Monthly Archives: January 2013

Letter to the Unfulfilled Wife

Letter to the Unfulfilled Wife

Letter to the Unfulfilled Wife

By Andrea Umm Abdullah and Umm Zahrah

I MAY not know you. I may not know your name, where you come from, or where you live. But I know what you’re going through.

I’ve been there. I know you just want to be happy.  You just want your marriage, your husband, your home life to be…better. Happier. Easier.

I know you are tired of being sad. Tired of being unfulfilled. Tired of settling. Tired of wanting more. Tired of trying to make yourself stop caring.

I know sometimes you look up and wonder, “What happened to the ME I used to be?” You’ve bent, suppressed, and given up so much of yourself.  Sometimes you wonder, “What am I doing here? What’s the point? Maybe my life would be better if/when/there…”

I know you feel unnoticed and unappreciated. You can’t get rid of the headaches, your eyes are tired, your hair needs attention, your hands are rough, your body is sore, your feet are cracked but most importantly, your heart feels empty.

But you know what? It’s going to be okay.

You know how you start to compare your then and now? You wonder why you were happier and why you felt your iman back then? You wonder, “What happened? What changed?” Yeah, your situation changed…You had that thing, the issues were different, etc. but you changed too. You let your circumstances determine your happiness.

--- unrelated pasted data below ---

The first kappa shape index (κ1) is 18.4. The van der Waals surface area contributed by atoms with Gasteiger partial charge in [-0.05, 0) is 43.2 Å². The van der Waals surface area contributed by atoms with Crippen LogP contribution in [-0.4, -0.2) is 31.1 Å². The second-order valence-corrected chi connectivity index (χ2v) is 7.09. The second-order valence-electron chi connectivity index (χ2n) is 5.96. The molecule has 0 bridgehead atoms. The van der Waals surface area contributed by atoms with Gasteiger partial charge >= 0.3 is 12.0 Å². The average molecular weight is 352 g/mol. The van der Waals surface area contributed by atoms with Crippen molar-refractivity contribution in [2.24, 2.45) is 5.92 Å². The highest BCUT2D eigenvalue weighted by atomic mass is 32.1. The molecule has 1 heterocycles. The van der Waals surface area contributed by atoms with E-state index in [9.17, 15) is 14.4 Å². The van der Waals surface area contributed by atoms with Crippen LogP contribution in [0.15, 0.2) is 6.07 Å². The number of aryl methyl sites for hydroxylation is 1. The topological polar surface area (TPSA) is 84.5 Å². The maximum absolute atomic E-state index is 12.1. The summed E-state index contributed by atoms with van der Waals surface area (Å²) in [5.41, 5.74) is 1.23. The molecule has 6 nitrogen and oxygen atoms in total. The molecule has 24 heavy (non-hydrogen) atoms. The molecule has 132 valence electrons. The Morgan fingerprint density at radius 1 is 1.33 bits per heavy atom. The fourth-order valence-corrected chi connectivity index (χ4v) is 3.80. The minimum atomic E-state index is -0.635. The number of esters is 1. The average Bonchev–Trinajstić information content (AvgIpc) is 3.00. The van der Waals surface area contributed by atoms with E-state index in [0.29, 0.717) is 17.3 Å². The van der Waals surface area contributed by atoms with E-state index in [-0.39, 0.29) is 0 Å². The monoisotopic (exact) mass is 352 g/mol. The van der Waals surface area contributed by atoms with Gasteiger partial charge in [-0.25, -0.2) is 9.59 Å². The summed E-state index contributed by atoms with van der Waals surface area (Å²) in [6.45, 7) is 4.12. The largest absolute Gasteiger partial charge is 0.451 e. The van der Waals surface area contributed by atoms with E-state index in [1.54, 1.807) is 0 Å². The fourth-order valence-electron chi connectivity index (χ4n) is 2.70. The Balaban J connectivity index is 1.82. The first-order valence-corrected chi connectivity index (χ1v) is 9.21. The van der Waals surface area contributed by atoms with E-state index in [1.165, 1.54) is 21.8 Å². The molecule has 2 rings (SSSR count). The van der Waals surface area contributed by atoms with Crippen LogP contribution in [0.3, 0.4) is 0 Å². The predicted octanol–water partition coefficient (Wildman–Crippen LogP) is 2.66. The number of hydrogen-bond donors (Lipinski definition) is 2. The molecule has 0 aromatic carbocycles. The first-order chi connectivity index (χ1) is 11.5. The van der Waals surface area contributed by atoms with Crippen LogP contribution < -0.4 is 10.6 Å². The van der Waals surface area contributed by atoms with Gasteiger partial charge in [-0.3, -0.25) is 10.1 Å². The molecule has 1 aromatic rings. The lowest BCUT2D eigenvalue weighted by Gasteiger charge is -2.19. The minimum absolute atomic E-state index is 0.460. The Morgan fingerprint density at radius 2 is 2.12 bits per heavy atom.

And if you keep doing that, you’ll always be up and down, because that’s how life is. But I don’t want that for you. I want you to get to a place where you can say, “You know what? It’s ok. It’s not worth the arguing, the pain, the tears, and the inner turmoil.”

We think happiness is always when and if. We think happiness is somewhere outside of us…somewhere outside of our current situation.  But that’s not true. Your happiness is up to you.

You can “choose” happiness. You don’t have to wait until someone or something makes you happy. Instead of waiting for that one big change to bring joy and sunshine into your life, pay attention to the small drops of delight that abound throughout your day. 

Everything will never be exactly the way you want.  And if it is, it won’t last long. That’s just how life is. And that’s ok. We have ups and we have downs. The good thing about the downs is that they tell us to slow down. To pray. To be grateful.  To feel empathy for those who have it worse.

I saw a quote the other day…”When you get to the end of your rope, tie a knot and hold on.” And that’s what you have to do sometimes.